Your homestead can be a separate structure, condominium or mobile home located on leased land, as long as you own the home itself. Your homestead includes your house and the land used as your yard, not to exceed 20 acres.
If you have more than one house, you can receive exemptions only for your main or principal residence. You must live in this home on January 1. A person may not receive a homestead exemption for more than one residence homestead in the same year.
If you temporarily move away from your home, you can still receive an exemption as long as you intend to return and do not establish another principal residence. “Temporarily” means an absence of less than two years. An absence for military service or a stay in a facility providing services related to health, infirmity or aging, however, may be longer. For instance, if you enter a nursing home, your home still qualifies as your homestead if you intend to return to it, even if you are away for more than two years.
Renting part of your home or using part of it for a business does not disqualify the rest of your home for the exemption.Note: Texas has two distinct laws for designating a homestead. The Texas Tax Code offers homeowners a way to apply for homestead exemptions to reduce local property taxes. The Texas Property Code allows homeowners to designate their homesteads to protect them from a forced sale to satisfy creditors. This law doesn’t, however, protect homeowners from tax foreclosure sales of their homes for delinquent taxes. If you owe property taxes on your home or the IRS they can sell your home to satisfy the taxes. What else is new?
- School Taxes — All Homeowners
Any taxing unit, including a school district, city, county or special district, may offer you an exemption for up to 20 percent of your home’s value, with a minimum of $5,000. For example, if your home is valued at $20,000 and your city offers a 20 percent exemption, your exemption is $5,000, even though 20 percent of $20,000 is $4,000.Each taxing unit decides whether to offer the optional exemption and at what percentage, and must do so before July 1 of the tax year to offer that year. This exemption is added to any other home exemption for which you qualify.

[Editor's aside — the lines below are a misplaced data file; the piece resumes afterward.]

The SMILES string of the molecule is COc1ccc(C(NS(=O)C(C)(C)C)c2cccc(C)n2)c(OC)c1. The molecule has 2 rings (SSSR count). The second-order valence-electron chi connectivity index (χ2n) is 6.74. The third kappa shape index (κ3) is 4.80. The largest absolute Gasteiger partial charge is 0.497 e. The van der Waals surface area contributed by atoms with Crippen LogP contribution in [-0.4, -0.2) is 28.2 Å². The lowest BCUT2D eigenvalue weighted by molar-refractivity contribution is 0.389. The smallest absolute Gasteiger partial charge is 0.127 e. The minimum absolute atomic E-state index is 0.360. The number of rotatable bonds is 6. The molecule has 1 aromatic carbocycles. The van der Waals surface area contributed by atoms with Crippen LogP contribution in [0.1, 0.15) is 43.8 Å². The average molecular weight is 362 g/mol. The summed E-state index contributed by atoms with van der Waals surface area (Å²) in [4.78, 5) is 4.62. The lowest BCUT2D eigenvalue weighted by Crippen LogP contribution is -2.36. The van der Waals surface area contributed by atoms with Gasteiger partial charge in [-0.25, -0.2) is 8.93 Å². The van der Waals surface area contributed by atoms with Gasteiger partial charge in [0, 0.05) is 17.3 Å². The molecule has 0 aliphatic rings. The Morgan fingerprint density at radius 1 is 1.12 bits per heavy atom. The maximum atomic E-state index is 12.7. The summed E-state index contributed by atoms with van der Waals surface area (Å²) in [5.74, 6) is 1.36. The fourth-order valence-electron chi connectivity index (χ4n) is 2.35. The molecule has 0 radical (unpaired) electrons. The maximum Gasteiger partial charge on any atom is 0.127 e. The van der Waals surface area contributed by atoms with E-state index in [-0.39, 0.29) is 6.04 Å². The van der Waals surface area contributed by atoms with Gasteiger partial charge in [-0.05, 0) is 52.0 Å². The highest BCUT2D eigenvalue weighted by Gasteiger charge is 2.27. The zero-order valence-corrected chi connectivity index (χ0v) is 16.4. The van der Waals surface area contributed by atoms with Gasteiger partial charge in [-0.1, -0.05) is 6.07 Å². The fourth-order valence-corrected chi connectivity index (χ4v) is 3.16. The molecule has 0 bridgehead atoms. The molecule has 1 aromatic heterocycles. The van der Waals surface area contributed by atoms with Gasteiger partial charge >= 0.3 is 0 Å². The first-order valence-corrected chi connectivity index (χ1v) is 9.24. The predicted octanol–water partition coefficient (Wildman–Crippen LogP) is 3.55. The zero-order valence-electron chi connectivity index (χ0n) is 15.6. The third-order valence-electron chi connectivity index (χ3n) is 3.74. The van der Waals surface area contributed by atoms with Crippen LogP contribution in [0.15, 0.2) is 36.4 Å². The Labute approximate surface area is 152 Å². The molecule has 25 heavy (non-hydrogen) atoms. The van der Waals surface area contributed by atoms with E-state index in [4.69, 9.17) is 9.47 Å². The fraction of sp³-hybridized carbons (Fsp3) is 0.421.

If you are 65 or older, your residence homestead qualifies for more exemptions.
Seniors qualify for a $10,000 homestead exemption for school taxes in addition to the $15,000 exemption offered to all homeowners.
If you qualify for both the $10,000 exemption for over-65 homeowners and the $10,000 exemption for disabled homeowners (see the following section), you must choose one or the other for school taxes; you cannot receive both.
In addition to the $10,000 exemption for school taxes, any taxing unit—including a school district—can offer an additional exemption of at least $3,000 for taxpayers aged 65 or older.
When you receive an over-65 homestead exemption, you also receive a “tax ceiling” for your total school taxes; that is, the school taxes on your home cannot increase as long as you own and live in that home. The tax ceiling is set at the amount you pay in the year that you qualify for the over-65 homeowner exemption. The school taxes on your home subsequently may fall below the ceiling, but cannot rise above it.
The county, city or a junior college district also may freeze or limit your taxes by adopting a tax ceiling based on new law for tax year 2004. The ceiling goes into effect after the unit adopts the limitation and you qualify your home for the over-65 exemption.
Tax ceilings can go up if you improve your home (other than by normal repairs and maintenance). For example, if you add a garage or a room to your home, your tax ceiling can rise. It will also change if you move to a new home.
If you do not claim another homestead in the same year, you will receive the over-65 exemption for the full year. If you claim another homestead during the same year, you will no longer qualify for the exemption on the old home for the remaining portion of that year. Taxing units will prorate the taxes based on the number of days elapsing after you no longer qualify for the exemption, to the end of the year.